I’ve only seen girls attend “charm school” in old movies.
Victorian boarding school marms sneered through their monocles at girls balancing books on their heads. This ritual somehow taught them lady-like poise and humility.
These days, most of us learn manners from our parents, or, less desirably, from our peers. However, believe it or not, there still are people out there teaching what might be called manners for the modern age—self-improvement, professional etiquette and interviewing, among them.
Dawn Shearer is one of them. Shearer runs a salon in Linglestown—Fashion Mystique Modeling and Photography, where you can also take classes in modeling, acting and pageant preparation. But her real passion, she says, is teaching girls and women (and some boys and men) how to present their best selves.
“Outer beauty, like makeup and a new hairstyle or color, can make you look good,” she said. “But it’s really confidence and a positive attitude that people are attracted to. Those are what make you sexy.”
As a model and pageant title-holder for “Miss Teen of PA—Photogenic,” Shearer has received substantial formal and on-the-job training through more than 20 years in the beauty business. But she emphasized that it takes much more than looks to be successful. People need to have poise and projection, as well as be easy to work with.
Shearer wants to help her students with their overall self-improvement, but her classes go way beyond looking good. She believes that too many people hold themselves back by not understanding how to behave professionally.
Moreover, there is a gap, she believes, between education and professionalism. Schools may teach business theories, along with how to write a paper or take a test. But, she said, they don’t teach professional life skills such as phone manners, conversational social graces or showing up on time.
“You want that job?” she said. “You have to put your best self forward and do whatever is required.”
Shearer said that she finds it especially rewarding to work with teenagers, and former students, such as Eileen Crummel, returned the praise.
“Dawn made us feel like young professionals, and we were not even seniors in high school,” Crummel said.
She added that Shearer helps inspire what so many young people lack—confidence.
“The self-improvement class helped me to pursue my goals, to never be afraid or intimidated in trying new things or feel timid and embarrassed about things that I can’t change about myself,” Crummel said.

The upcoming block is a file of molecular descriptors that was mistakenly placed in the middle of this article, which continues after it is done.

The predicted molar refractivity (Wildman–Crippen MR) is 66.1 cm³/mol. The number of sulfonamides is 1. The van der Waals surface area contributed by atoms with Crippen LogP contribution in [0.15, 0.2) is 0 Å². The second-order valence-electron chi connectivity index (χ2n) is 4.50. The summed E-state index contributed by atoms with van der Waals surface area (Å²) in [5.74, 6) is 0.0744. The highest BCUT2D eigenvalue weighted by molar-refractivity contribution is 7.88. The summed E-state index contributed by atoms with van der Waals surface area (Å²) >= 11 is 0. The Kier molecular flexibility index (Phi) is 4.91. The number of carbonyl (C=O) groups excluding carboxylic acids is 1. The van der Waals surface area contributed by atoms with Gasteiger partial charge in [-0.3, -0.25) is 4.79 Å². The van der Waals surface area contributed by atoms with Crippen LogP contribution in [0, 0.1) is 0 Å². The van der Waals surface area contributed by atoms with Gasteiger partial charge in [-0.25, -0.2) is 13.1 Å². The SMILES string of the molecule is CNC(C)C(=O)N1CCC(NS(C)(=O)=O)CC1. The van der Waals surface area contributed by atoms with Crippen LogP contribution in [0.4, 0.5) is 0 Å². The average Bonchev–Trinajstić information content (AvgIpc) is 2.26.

Much like any teacher-student relationship, lessons stick best during hands-on exercises. The “Teen Boards” stands as one of Shearer’s most integrated projects. In collaboration with local area malls, Shearer assigned students jobs and roles to carry out to make the event come together. They learned professional skills like project management, advertising and customer service.
Crummel said she found teamwork and acceptance from her experience.
“We made friends and learned to work as a team at a very young, competitive age,” she said. “Dawn gave us values such as learning to appreciate and love the differences amongst ourselves and others.”
Shearer also has created opportunities for students to gain real-world experience in event management.
“Schools don’t teach how to plan an event and pull it off,” she said. “Organizing an event or performing a role in a support capacity, using their brains, learning how to read people. That helps them become more business-savvy than learning it out of a book.”
Shearer’s future plans include creating inner beauty classes, especially for battered women, which would include self-confidence, interviewing poise and any skills they may need to become self-sufficient.
“I have a real heart for these women, and this is how I want to give my talents back to the community,” she said.
Fashion Mystique and Spa is located at 611 N. Mountain Rd., Harrisburg (Linglestown). For more information, call 717-909-4058 or visit www.fashionmystiquespa.com or the Facebook page.
Author: Gina Napoli